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Heptonstall Church & Village

Tim Green, CC BY 2.0 <>, via Wikimedia Commons

Thursday 04 July
Depart: Parkinson Steps: 13.30
Arrive: Parkinson Steps: 19.00
Price: £35.00

Heptonstall village was an important centre in pre-industrial days, and the buildings reflect this. The local economy depended on the woollen textile trade and supporting activities; local farming could only provide a meagre living, thanks to poor soil and harsh weather. Things changed when employment moved down into the mills in Calder valley and towns like Hebden Bridge grew rapidly.

The village has had a place of worship for at least 900 years. Originally established as a chapel-of-ease in the far-flung ancient parish of Halifax, the Church of St Thomas à Becket was altered time and again to accommodate the growing population. A severe storm in 1847 brought down part of the tower, and the congregation decided to build the new church rather than patch up the old building. Although the roof has been removed, the walls and the tower remain and have been conserved as a historic monument. The 1854 Church of St Thomas the Apostle stands surrounded by gravestones in the same churchyard. One memorial records ‘king’ David Hartley, notorious local forger (recently depicted in the BBC’s drama series The Gallows Pole). Nearby, Sylvia Plath, the American poet and wife of laureate Ted Hughes, lies in the ‘new’ graveyard.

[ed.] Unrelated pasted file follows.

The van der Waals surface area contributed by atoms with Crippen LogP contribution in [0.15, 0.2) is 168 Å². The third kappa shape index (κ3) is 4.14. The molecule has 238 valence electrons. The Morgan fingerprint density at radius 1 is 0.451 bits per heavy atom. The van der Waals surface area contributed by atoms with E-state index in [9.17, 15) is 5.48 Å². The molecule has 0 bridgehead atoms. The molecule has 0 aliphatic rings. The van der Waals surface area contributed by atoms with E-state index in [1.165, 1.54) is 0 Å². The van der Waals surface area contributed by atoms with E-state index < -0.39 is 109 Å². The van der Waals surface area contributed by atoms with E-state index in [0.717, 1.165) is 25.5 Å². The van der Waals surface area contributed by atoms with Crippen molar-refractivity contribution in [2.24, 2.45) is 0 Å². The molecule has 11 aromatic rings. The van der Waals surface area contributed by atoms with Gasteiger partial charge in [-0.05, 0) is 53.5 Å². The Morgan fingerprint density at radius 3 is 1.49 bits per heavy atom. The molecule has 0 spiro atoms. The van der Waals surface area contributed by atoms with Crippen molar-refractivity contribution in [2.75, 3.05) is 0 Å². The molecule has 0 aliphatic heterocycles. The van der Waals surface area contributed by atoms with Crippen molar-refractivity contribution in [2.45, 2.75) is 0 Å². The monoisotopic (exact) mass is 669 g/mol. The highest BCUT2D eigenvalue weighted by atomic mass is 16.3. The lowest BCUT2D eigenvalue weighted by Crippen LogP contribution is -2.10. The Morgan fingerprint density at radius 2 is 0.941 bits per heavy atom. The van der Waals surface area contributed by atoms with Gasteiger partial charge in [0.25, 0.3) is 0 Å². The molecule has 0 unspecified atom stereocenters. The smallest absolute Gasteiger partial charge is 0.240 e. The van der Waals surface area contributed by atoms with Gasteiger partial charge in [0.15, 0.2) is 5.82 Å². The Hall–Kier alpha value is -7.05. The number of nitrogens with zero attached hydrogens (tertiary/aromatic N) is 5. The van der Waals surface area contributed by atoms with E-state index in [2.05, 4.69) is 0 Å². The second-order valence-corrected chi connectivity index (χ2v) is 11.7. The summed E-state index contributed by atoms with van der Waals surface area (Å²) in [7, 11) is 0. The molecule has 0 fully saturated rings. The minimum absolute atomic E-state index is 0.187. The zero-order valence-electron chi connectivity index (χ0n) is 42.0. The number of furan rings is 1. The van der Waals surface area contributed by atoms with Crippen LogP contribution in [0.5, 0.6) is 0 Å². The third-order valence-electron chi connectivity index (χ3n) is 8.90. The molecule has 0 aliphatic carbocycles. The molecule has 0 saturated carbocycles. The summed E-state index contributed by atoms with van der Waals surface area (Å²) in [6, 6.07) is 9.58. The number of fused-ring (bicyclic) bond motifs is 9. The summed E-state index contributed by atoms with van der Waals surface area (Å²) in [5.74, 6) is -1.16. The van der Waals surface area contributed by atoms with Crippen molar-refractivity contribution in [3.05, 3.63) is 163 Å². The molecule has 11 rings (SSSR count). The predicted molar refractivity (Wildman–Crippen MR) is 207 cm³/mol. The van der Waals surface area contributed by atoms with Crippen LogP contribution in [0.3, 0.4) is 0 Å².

During the 17th and 18th centuries a significant proportion of the population looked to non-conformist groups for their worship. This suited the independent spirit of the populace, and many chapels were established in the area, including the unusual octagon Methodist Chapel, which was built in 1764. Now closed to regular worship, it has become a heritage chapel, which is open to visitors and is still used for services 6 times a year.

A Grammar School was established in the village by a local clergyman in the 1630s; the building today is a community-run museum. Participants will have free time to visit the museum if they wish.

This tour will be guided by David Cant of the Yorkshire Vernacular Building Study Group.